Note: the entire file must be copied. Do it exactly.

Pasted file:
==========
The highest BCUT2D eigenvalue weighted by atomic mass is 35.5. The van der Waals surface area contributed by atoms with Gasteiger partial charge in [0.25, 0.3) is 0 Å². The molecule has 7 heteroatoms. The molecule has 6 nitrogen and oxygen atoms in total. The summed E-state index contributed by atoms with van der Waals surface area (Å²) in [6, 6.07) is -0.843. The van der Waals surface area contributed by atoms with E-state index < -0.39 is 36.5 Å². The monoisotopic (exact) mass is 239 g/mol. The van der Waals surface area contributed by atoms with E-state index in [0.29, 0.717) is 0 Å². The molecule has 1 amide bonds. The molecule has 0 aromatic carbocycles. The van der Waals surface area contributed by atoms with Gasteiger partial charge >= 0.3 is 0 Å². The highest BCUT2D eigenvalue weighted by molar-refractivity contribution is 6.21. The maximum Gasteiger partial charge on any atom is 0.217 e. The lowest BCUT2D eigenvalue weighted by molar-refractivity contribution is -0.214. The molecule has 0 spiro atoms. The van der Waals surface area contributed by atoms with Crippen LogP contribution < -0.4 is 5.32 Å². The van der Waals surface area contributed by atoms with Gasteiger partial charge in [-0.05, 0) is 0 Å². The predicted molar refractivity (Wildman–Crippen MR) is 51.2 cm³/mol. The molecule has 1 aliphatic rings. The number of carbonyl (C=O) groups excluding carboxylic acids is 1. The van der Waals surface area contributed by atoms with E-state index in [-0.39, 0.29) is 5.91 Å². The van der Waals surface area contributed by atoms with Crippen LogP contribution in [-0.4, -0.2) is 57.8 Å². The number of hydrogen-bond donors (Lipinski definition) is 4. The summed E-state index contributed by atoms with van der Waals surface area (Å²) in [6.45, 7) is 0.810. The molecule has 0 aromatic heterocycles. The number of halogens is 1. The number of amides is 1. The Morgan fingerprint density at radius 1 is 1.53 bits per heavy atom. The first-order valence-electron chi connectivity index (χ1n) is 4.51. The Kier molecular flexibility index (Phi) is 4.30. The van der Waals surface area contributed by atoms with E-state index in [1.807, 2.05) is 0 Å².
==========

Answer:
The highest BCUT2D eigenvalue weighted by atomic mass is 35.5. The van der Waals surface area contributed by atoms with Gasteiger partial charge in [0.25, 0.3) is 0 Å². The molecule has 7 heteroatoms. The molecule has 6 nitrogen and oxygen atoms in total. The summed E-state index contributed by atoms with van der Waals surface area (Å²) in [6, 6.07) is -0.843. The van der Waals surface area contributed by atoms with E-state index < -0.39 is 36.5 Å². The monoisotopic (exact) mass is 239 g/mol. The van der Waals surface area contributed by atoms with E-state index in [0.29, 0.717) is 0 Å². The molecule has 1 amide bonds. The molecule has 0 aromatic carbocycles. The van der Waals surface area contributed by atoms with Gasteiger partial charge >= 0.3 is 0 Å². The highest BCUT2D eigenvalue weighted by molar-refractivity contribution is 6.21. The maximum Gasteiger partial charge on any atom is 0.217 e. The lowest BCUT2D eigenvalue weighted by molar-refractivity contribution is -0.214. The molecule has 0 spiro atoms. The van der Waals surface area contributed by atoms with Crippen LogP contribution < -0.4 is 5.32 Å². The van der Waals surface area contributed by atoms with Gasteiger partial charge in [-0.05, 0) is 0 Å². The predicted molar refractivity (Wildman–Crippen MR) is 51.2 cm³/mol. The molecule has 1 aliphatic rings. The number of carbonyl (C=O) groups excluding carboxylic acids is 1. The van der Waals surface area contributed by atoms with E-state index in [-0.39, 0.29) is 5.91 Å². The van der Waals surface area contributed by atoms with Crippen LogP contribution in [-0.4, -0.2) is 57.8 Å². The number of hydrogen-bond donors (Lipinski definition) is 4. The summed E-state index contributed by atoms with van der Waals surface area (Å²) in [6.45, 7) is 0.810. The molecule has 0 aromatic heterocycles. The number of halogens is 1. The number of amides is 1. The Morgan fingerprint density at radius 1 is 1.53 bits per heavy atom. The first-order valence-electron chi connectivity index (χ1n) is 4.51. The Kier molecular flexibility index (Phi) is 4.30. The van der Waals surface area contributed by atoms with E-state index in [1.807, 2.05) is 0 Å².